A Labour peer has admitted taking money to introduce an arms company lobbyist to the government minister in charge of weapons purchases. The case of 'cash for access' in the House of Lords is likely to ignite fresh concern about ethical standards in parliament. The lobbyist paid cash for an introduction to Lord Drayson, the defence minister in charge of billions of pounds of military procurement, according to evidence obtained by the Guardian. Money changed hands with former Labour frontbencher Lord Hoyle, previously Doug Hoyle, an ex-government whip and former MP for Warrington.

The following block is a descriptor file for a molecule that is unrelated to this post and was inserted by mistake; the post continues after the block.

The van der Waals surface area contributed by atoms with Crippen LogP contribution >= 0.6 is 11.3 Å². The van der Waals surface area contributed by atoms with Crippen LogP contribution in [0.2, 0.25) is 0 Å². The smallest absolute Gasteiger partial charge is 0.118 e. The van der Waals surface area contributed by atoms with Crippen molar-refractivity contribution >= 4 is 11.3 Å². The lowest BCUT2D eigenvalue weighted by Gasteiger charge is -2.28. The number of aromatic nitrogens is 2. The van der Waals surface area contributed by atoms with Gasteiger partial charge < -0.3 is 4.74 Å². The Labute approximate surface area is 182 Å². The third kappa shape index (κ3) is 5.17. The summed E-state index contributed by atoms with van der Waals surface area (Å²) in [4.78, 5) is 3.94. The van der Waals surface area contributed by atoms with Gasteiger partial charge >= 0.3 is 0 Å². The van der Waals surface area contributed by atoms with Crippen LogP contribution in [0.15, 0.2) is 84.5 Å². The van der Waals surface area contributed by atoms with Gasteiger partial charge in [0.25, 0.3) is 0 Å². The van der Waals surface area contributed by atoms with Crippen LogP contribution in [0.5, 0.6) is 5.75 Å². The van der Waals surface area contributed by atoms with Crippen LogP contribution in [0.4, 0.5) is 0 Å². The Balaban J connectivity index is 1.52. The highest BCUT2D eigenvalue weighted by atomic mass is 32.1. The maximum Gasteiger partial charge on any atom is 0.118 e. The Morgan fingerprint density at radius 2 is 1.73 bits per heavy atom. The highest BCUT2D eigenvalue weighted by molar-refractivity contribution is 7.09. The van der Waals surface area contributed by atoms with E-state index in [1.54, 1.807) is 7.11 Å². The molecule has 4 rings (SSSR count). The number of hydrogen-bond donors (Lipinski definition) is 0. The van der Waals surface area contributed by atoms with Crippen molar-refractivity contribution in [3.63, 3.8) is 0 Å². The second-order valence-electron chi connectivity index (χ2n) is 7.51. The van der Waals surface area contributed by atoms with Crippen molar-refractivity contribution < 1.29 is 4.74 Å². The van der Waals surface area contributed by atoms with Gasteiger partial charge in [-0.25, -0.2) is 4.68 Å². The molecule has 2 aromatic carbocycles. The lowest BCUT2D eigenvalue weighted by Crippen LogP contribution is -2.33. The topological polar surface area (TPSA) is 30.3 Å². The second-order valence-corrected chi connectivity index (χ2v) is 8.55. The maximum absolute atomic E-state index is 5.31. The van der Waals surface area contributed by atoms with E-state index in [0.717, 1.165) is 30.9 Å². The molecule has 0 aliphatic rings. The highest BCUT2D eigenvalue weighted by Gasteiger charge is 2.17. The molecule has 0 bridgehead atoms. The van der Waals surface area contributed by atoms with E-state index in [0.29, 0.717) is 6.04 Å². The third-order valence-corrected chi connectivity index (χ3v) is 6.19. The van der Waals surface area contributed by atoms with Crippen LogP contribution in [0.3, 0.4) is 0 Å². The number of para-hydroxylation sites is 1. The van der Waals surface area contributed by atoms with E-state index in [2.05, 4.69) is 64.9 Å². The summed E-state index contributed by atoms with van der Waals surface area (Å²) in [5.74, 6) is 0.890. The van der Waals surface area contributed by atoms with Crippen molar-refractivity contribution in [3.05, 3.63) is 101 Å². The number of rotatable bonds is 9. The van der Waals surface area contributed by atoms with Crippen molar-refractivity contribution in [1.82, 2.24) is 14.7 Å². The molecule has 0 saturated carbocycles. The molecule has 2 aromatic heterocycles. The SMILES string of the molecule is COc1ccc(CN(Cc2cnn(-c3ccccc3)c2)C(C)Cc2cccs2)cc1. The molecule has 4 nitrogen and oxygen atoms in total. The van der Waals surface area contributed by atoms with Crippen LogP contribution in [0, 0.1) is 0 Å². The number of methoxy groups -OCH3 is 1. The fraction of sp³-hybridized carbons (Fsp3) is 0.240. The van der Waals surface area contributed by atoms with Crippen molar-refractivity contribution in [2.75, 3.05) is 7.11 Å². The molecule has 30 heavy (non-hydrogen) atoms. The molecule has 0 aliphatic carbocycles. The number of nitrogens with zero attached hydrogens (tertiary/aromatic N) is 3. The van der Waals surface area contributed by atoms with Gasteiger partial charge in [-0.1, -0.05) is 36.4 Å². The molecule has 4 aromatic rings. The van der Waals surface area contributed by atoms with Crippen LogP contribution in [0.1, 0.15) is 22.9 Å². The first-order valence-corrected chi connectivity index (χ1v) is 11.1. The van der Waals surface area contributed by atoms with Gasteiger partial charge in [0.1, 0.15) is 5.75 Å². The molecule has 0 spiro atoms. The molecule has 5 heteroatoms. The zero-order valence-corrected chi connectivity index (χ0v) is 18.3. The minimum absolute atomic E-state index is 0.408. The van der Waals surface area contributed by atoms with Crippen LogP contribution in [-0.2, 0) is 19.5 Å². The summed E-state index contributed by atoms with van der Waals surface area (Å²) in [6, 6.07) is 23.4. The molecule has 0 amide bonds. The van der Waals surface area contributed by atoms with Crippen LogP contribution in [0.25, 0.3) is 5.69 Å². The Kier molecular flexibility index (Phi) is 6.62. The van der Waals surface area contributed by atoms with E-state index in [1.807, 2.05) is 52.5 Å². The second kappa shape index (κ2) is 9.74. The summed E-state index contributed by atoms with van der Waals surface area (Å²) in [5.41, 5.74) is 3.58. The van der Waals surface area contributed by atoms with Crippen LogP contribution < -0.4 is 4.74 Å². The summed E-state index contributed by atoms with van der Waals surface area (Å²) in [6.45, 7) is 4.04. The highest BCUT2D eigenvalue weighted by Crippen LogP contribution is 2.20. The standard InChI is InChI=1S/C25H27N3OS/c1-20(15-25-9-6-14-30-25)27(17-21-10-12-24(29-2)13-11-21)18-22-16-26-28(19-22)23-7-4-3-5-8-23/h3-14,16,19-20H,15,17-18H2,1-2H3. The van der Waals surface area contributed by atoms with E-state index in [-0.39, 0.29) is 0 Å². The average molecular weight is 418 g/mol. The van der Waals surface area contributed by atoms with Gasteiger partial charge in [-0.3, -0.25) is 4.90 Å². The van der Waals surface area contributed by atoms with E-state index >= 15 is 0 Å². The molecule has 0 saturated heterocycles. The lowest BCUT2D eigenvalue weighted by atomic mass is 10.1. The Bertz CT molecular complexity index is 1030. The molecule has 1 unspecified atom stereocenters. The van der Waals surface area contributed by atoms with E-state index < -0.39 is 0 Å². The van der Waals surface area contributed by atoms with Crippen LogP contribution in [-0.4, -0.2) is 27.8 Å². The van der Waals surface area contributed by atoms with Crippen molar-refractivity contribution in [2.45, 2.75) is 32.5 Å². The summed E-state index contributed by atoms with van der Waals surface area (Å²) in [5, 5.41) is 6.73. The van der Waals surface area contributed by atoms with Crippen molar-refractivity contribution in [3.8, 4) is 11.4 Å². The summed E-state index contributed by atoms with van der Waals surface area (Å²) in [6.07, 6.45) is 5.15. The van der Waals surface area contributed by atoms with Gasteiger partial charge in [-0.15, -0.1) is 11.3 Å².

The lobbyist, Michael Wood, who trades as Whitehall Advisers, agreed to pay Lord Hoyle an undisclosed sum in June 2005. MoD documents released to the Guardian show that Lord Hoyle then engineered a private meeting between Mr Wood and the newly appointed defence minister. Mr Wood is a former RAF officer who works for BAE and other smaller arms companies to help get them contracts. He has free run of the Palace of Westminster because he has a security pass as a research assistant to another MP. He operates his company from his nearby flat.
Paying cash for ministerial introductions is a practice frowned on at the House of Lords, but not specifically outlawed. 'Cash for introductions' is forbidden by the main lobbyists' trade body, the Association of Professional Political Consultants, but Mr Wood is not a member.
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